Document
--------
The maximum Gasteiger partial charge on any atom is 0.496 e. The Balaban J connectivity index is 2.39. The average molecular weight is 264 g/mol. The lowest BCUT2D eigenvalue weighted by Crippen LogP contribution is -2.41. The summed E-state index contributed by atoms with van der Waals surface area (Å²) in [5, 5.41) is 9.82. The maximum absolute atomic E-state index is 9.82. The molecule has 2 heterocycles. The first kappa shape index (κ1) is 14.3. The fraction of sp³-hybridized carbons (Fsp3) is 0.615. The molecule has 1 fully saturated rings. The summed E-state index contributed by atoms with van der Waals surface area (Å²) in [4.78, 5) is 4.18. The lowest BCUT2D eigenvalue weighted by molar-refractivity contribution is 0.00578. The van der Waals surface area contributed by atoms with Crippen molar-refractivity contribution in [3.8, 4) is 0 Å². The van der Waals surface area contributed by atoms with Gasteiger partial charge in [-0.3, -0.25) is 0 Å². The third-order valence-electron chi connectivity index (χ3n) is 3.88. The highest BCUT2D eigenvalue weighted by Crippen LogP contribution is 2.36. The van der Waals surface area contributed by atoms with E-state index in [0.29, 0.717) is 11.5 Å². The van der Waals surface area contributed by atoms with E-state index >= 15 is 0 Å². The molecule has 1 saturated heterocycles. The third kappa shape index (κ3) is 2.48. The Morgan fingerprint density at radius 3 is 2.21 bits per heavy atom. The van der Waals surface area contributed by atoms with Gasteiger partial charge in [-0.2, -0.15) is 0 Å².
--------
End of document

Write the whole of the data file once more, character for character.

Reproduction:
The maximum Gasteiger partial charge on any atom is 0.496 e. The Balaban J connectivity index is 2.39. The average molecular weight is 264 g/mol. The lowest BCUT2D eigenvalue weighted by Crippen LogP contribution is -2.41. The summed E-state index contributed by atoms with van der Waals surface area (Å²) in [5, 5.41) is 9.82. The maximum absolute atomic E-state index is 9.82. The molecule has 2 heterocycles. The first kappa shape index (κ1) is 14.3. The fraction of sp³-hybridized carbons (Fsp3) is 0.615. The molecule has 1 fully saturated rings. The summed E-state index contributed by atoms with van der Waals surface area (Å²) in [4.78, 5) is 4.18. The lowest BCUT2D eigenvalue weighted by molar-refractivity contribution is 0.00578. The van der Waals surface area contributed by atoms with Crippen molar-refractivity contribution in [3.8, 4) is 0 Å². The van der Waals surface area contributed by atoms with Gasteiger partial charge in [-0.3, -0.25) is 0 Å². The third-order valence-electron chi connectivity index (χ3n) is 3.88. The highest BCUT2D eigenvalue weighted by Crippen LogP contribution is 2.36. The van der Waals surface area contributed by atoms with E-state index in [0.29, 0.717) is 11.5 Å². The van der Waals surface area contributed by atoms with E-state index >= 15 is 0 Å². The molecule has 1 saturated heterocycles. The third kappa shape index (κ3) is 2.48. The Morgan fingerprint density at radius 3 is 2.21 bits per heavy atom. The van der Waals surface area contributed by atoms with Gasteiger partial charge in [-0.2, -0.15) is 0 Å².